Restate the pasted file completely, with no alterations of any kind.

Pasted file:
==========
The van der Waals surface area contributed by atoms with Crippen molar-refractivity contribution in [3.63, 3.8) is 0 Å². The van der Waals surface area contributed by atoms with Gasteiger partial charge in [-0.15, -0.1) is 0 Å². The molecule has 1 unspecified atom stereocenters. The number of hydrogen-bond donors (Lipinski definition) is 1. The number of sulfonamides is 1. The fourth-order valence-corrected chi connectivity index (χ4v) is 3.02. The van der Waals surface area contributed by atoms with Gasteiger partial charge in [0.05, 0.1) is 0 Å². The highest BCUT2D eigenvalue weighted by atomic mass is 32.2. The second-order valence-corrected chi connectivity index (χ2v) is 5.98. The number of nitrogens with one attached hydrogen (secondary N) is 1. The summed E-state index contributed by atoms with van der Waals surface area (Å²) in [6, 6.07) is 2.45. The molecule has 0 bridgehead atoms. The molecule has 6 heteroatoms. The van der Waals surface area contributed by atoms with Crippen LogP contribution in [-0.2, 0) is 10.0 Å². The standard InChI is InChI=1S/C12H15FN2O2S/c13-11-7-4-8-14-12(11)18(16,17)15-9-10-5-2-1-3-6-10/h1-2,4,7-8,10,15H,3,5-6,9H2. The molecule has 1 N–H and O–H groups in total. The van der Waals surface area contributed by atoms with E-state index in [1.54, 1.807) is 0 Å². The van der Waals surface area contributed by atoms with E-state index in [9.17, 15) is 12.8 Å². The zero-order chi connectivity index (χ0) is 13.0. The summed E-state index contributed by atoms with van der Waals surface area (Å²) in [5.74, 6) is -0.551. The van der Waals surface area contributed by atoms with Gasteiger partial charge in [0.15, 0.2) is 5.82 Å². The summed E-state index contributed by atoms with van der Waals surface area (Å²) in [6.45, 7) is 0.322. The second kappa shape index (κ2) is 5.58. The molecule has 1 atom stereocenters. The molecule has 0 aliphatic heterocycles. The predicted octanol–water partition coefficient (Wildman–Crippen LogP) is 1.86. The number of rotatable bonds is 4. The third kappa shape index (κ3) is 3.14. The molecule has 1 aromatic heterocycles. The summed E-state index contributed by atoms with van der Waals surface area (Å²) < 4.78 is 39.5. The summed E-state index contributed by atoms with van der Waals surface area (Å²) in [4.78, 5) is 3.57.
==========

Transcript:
The van der Waals surface area contributed by atoms with Crippen molar-refractivity contribution in [3.63, 3.8) is 0 Å². The van der Waals surface area contributed by atoms with Gasteiger partial charge in [-0.15, -0.1) is 0 Å². The molecule has 1 unspecified atom stereocenters. The number of hydrogen-bond donors (Lipinski definition) is 1. The number of sulfonamides is 1. The fourth-order valence-corrected chi connectivity index (χ4v) is 3.02. The van der Waals surface area contributed by atoms with Gasteiger partial charge in [0.05, 0.1) is 0 Å². The highest BCUT2D eigenvalue weighted by atomic mass is 32.2. The second-order valence-corrected chi connectivity index (χ2v) is 5.98. The number of nitrogens with one attached hydrogen (secondary N) is 1. The summed E-state index contributed by atoms with van der Waals surface area (Å²) in [6, 6.07) is 2.45. The molecule has 0 bridgehead atoms. The molecule has 6 heteroatoms. The van der Waals surface area contributed by atoms with Crippen LogP contribution in [-0.2, 0) is 10.0 Å². The standard InChI is InChI=1S/C12H15FN2O2S/c13-11-7-4-8-14-12(11)18(16,17)15-9-10-5-2-1-3-6-10/h1-2,4,7-8,10,15H,3,5-6,9H2. The molecule has 1 N–H and O–H groups in total. The van der Waals surface area contributed by atoms with E-state index in [1.54, 1.807) is 0 Å². The van der Waals surface area contributed by atoms with E-state index in [9.17, 15) is 12.8 Å². The zero-order chi connectivity index (χ0) is 13.0. The summed E-state index contributed by atoms with van der Waals surface area (Å²) in [5.74, 6) is -0.551. The van der Waals surface area contributed by atoms with Gasteiger partial charge in [0.15, 0.2) is 5.82 Å². The summed E-state index contributed by atoms with van der Waals surface area (Å²) in [6.45, 7) is 0.322. The second kappa shape index (κ2) is 5.58. The molecule has 1 atom stereocenters. The molecule has 0 aliphatic heterocycles. The predicted octanol–water partition coefficient (Wildman–Crippen LogP) is 1.86. The number of rotatable bonds is 4. The third kappa shape index (κ3) is 3.14. The molecule has 1 aromatic heterocycles. The summed E-state index contributed by atoms with van der Waals surface area (Å²) < 4.78 is 39.5. The summed E-state index contributed by atoms with van der Waals surface area (Å²) in [4.78, 5) is 3.57.